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In the Age of Information, there’s a hazard that goes unnoticed in our desire to learn and grow as human beings: the implicit demand for new knowledge or information. We read with great impatience these days, demanding a writer tell us something within the first hundred words of a book or article that we don’t already know. Have we overestimated our skill as readers? Are we so adept at acquiring and integrating new knowledge into action that we only need to read about an important subject one time?
This morning I read an article about Scripture and within the first paragraph I said to myself, “I know where this is going.” I felt reader’s anxiety in the second, third, and fourth paragraphs. Let the scanning begin. Am I wasting my time reading something I already know? Shouldn’t I reading groundbreaking writers who help me forge new territory in my life and thought?
When I finished reading the article, my impressions were unchanged from the beginning. No new information, no fresh insights. But then a troubling question emerged in my heart: has this word about Scripture been integrated with my habits? Has the word become flesh? Then I had to face my own reader’s hubris: just because I anticipate a writer’s narrative or argument doesn’t mean that I’ve acquired the wisdom being shared.
In truth, wisdom requires repetition. Wisdom cautions against forgetfulness. Throughout the Old Testament, the origin of Israel’s sin is commonly her forgetfulness of God’s faithfulness. The Exodus story is repeatedly mentioned in the Old Testament. Israel knew the plot of the Exodus story, but she failed to embrace the Exodus story and the God who delivered her from Egypt. She knew the Ten Words (Commandments) of God, but failed to integrate the wisdom of Torah throughout her history.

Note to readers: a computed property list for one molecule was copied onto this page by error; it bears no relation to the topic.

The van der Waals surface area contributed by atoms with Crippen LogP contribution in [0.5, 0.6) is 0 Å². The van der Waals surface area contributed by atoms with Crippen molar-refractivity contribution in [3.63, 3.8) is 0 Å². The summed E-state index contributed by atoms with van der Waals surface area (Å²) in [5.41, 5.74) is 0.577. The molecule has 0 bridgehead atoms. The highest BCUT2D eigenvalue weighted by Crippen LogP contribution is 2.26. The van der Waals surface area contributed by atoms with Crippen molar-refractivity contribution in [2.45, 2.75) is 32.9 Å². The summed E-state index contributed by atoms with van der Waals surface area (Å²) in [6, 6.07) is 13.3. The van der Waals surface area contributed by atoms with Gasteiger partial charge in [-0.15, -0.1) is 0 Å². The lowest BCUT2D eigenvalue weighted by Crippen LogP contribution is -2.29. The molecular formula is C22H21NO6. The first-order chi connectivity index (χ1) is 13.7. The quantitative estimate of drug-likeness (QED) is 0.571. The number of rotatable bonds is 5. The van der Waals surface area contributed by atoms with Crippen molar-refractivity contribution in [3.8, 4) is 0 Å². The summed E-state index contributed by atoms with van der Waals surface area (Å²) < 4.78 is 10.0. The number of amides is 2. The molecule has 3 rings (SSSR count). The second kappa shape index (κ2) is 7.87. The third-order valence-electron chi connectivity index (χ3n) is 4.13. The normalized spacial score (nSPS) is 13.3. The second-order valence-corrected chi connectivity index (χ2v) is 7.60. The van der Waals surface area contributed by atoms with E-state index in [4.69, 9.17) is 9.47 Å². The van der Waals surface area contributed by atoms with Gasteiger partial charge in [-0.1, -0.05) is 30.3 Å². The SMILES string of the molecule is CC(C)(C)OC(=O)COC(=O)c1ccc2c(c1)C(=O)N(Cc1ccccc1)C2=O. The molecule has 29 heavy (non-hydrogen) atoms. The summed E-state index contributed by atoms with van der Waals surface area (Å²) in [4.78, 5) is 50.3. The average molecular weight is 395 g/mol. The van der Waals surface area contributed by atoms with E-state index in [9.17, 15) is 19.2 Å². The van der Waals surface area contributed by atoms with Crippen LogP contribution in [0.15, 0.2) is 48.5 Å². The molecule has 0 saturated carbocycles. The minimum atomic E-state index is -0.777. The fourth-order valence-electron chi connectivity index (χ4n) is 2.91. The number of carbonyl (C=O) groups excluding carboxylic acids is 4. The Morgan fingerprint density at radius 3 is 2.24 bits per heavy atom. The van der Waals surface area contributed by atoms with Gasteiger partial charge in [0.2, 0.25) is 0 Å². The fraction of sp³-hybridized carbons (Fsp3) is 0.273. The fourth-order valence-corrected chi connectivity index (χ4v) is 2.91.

Sin begins from forgetfulness and the seeds of forgetfulness are sown in the moment we hear a familiar story and say in our pride, “I know where this is going.” We may know the plot of a story, but surely we have not exhausted the depths of meaning within any given scriptural story.
Christians should have a different kind of reader’s anxiety: the longing to integrate the truths of Scripture within the habits of our hearts and minds. A better interior discipline for Scripture reading might be to say, “I know the story, but I don’t know where it’s going.”
In that sense, when we turn to Scripture, our prayer would change: “tell me a story I already know.” For our communion with Christ is sustained through hearing stories that we already know, practicing the discipline of remembering. Yet remembering is never a boring, static discipline, for the Word of God is always “living and active” (Hebrews 4.10). The Word of God is always speaking new things from the same, familiar stories we have heard over many years.
Every so often, a member of Rabbi Abraham Heschel’s congregation would question the wisdom of rehearsing the same liturgy every Sunday. Heschel responded to that frustration with a question: have you become the liturgy?
When we tire of familiar stories, maybe we should ask a similar question: have you become the word?